But that has changed out of necessity and I have trained myself to compose at the computer, even if that means sitting and staring at the flashing cursor for twenty minutes before writing a single sentence. I’ve also had to retrain my brain to find my creative mode during daylight hours. Before working the nine to five gig I have now, I found that I had my best ideas arrived between 11:oopm and 3:00am, but then I also had a job that allowed me to make use of that time.

I also lacked direction for what I wanted to do with the story I was working on. I believed in the story, felt passionately about it from the first genesis of the idea years ago, but didn’t know if anyone else would. Sure I had handed out the first fifty pages to a lot of friends and they all said the same thing: “When can I get more?” But it wasn’t until I went to a writer’s conference in Guelph, Ontario, the Write! Canada conference, and participated in a fiction intensive that I began to find my way. I made a friend in that class and found in her a mentor who would read the stuff I wrote, and whose insight proved very valuable in helping me see story details from a different point of view. She fed me when I went out to visit her and work on the book, and she then read every word faithfully.

Then when I had more written, almost two books worth, I went to the conference again. This time I made an appointment to get some critique and feedback. That’s where I met the person who would eventually publish my book. Through the course of our professional relationship, the story went through more revision, which took more time, but he waited the years patiently, until now we will finally we arrive at December 1, 2011 when the book will be released officially.

That’s why I’m blogging. My publisher, Greenbrier Books, insists I have a web presence, and I see his point, so I do this, and I Twitter, sort of. Eventually I’m sure I will thank him, as I am thankful for his choice to publish an unknown writer, and I am thankful for his patience and his belief in me from his first read of my sample pages. Thanks, Ron and Janet.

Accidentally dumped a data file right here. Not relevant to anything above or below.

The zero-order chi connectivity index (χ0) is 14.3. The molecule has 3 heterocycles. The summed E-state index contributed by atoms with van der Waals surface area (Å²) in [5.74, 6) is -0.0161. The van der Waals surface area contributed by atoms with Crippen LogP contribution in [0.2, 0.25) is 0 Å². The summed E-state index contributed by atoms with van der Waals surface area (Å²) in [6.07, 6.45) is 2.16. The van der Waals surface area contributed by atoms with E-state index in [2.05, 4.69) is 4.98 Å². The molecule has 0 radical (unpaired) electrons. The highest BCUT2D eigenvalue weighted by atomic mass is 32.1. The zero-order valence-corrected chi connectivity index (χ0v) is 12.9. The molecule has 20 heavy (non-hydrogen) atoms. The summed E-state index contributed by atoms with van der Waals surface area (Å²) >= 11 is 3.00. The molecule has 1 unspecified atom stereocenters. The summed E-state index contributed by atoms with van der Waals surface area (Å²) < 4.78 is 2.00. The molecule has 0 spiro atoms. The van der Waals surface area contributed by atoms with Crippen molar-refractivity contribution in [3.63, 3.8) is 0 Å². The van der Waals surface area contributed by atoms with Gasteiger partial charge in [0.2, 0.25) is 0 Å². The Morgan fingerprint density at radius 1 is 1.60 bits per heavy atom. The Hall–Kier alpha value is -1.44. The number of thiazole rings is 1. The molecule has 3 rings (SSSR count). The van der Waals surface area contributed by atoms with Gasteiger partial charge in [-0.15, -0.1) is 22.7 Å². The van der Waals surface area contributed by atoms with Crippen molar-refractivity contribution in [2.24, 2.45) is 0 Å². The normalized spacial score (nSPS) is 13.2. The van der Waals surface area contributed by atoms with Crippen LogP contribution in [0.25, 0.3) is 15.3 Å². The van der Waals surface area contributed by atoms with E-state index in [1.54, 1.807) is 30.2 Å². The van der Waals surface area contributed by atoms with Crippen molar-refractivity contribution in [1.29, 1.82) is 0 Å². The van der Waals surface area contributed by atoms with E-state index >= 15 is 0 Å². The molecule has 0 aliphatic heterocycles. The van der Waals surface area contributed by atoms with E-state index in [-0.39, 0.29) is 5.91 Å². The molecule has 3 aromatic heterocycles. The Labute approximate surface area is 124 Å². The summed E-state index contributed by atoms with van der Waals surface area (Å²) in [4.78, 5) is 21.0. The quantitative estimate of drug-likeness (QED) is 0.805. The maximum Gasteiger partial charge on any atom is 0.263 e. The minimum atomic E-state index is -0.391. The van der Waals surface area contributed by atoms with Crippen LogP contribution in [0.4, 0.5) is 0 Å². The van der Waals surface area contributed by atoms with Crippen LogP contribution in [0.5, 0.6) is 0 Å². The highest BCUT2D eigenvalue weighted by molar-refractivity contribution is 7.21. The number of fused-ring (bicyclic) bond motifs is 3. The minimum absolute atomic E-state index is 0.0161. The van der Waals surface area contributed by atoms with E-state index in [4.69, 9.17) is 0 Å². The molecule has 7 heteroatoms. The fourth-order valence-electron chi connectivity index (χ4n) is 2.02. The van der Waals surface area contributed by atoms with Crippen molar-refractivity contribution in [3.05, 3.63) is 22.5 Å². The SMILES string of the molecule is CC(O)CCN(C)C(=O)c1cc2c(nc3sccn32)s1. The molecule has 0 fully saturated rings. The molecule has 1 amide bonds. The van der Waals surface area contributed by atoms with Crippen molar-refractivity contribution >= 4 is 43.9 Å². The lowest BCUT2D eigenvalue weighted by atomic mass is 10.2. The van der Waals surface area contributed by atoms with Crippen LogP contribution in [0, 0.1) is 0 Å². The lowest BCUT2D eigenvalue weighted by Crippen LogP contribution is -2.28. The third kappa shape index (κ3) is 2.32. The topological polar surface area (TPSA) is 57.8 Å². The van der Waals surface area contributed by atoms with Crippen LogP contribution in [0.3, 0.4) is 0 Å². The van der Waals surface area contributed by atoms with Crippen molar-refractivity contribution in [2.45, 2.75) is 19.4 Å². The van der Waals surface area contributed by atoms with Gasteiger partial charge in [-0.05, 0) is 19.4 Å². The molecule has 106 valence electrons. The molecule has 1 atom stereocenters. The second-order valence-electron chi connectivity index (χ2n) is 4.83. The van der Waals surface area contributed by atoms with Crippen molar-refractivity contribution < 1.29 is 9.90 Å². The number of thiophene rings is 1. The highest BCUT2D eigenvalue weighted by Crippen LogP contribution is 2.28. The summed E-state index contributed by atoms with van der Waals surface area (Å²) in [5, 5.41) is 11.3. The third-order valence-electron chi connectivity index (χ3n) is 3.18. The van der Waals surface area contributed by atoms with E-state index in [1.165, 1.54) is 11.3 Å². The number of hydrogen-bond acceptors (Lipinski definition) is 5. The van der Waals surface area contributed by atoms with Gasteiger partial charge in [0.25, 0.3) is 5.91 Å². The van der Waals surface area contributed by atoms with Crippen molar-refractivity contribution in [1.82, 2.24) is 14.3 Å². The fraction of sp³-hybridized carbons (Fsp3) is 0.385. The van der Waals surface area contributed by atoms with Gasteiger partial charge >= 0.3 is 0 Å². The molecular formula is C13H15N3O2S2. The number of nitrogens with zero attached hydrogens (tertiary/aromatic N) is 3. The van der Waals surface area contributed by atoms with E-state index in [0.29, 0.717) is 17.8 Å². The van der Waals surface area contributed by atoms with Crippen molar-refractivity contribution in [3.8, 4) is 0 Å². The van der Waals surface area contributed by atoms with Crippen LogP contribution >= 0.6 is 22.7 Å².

So I will continue to blog, or as I like to call it blahg, because to me I’ve just blah, blah, blahed this down. Or blahged. I can’t promise it will be weekly, or monthly, but the next time I feel the need to blah, I will do so here on my blog. Eventually I will get the hang of it I’m sure.

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2 Responses to Opening Blahg

  1. Irving Letto says:

    Caroline, I have just read the first four chapters and looking forward to hearing Jessie’s story. I knew your Aunt Millie and has got to know her daughter, Marjorie, who lent me your book when I visited her last week. Your grandfather, Roland Kean, was a good friend of my grandfather, and Millie was one of my mother’s best friends. So there’s a special connection with you and your family. All the best in your writing.

    • admin says:

      Thank you for reading and for posting! The world seems to get smaller everyday with people connecting over the internet. Do you know my father as well as Aunt Millie? Perhaps he had left the island before you knew him? Anyway, I hope you enjoy the rest of the book and thanks for saying, “hi!” Blessings to you!